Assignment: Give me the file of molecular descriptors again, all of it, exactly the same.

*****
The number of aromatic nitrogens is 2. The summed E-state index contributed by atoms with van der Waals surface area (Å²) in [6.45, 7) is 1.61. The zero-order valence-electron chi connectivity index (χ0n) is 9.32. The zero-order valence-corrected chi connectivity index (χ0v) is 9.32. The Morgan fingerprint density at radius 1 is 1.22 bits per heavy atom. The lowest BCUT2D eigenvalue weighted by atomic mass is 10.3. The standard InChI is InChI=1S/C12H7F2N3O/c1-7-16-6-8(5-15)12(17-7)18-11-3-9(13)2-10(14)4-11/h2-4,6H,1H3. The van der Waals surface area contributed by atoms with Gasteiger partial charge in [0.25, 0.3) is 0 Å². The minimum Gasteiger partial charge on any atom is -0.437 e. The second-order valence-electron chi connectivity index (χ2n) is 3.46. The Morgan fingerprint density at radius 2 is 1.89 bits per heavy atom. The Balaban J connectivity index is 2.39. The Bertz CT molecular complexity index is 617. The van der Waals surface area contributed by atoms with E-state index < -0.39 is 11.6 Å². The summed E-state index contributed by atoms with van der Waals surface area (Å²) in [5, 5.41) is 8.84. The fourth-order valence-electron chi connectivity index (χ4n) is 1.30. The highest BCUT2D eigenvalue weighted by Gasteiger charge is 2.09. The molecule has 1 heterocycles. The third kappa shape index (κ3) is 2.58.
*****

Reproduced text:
The number of aromatic nitrogens is 2. The summed E-state index contributed by atoms with van der Waals surface area (Å²) in [6.45, 7) is 1.61. The zero-order valence-electron chi connectivity index (χ0n) is 9.32. The zero-order valence-corrected chi connectivity index (χ0v) is 9.32. The Morgan fingerprint density at radius 1 is 1.22 bits per heavy atom. The lowest BCUT2D eigenvalue weighted by atomic mass is 10.3. The standard InChI is InChI=1S/C12H7F2N3O/c1-7-16-6-8(5-15)12(17-7)18-11-3-9(13)2-10(14)4-11/h2-4,6H,1H3. The van der Waals surface area contributed by atoms with Gasteiger partial charge in [0.25, 0.3) is 0 Å². The minimum Gasteiger partial charge on any atom is -0.437 e. The second-order valence-electron chi connectivity index (χ2n) is 3.46. The Morgan fingerprint density at radius 2 is 1.89 bits per heavy atom. The Balaban J connectivity index is 2.39. The Bertz CT molecular complexity index is 617. The van der Waals surface area contributed by atoms with E-state index < -0.39 is 11.6 Å². The summed E-state index contributed by atoms with van der Waals surface area (Å²) in [5, 5.41) is 8.84. The fourth-order valence-electron chi connectivity index (χ4n) is 1.30. The highest BCUT2D eigenvalue weighted by Gasteiger charge is 2.09. The molecule has 1 heterocycles. The third kappa shape index (κ3) is 2.58.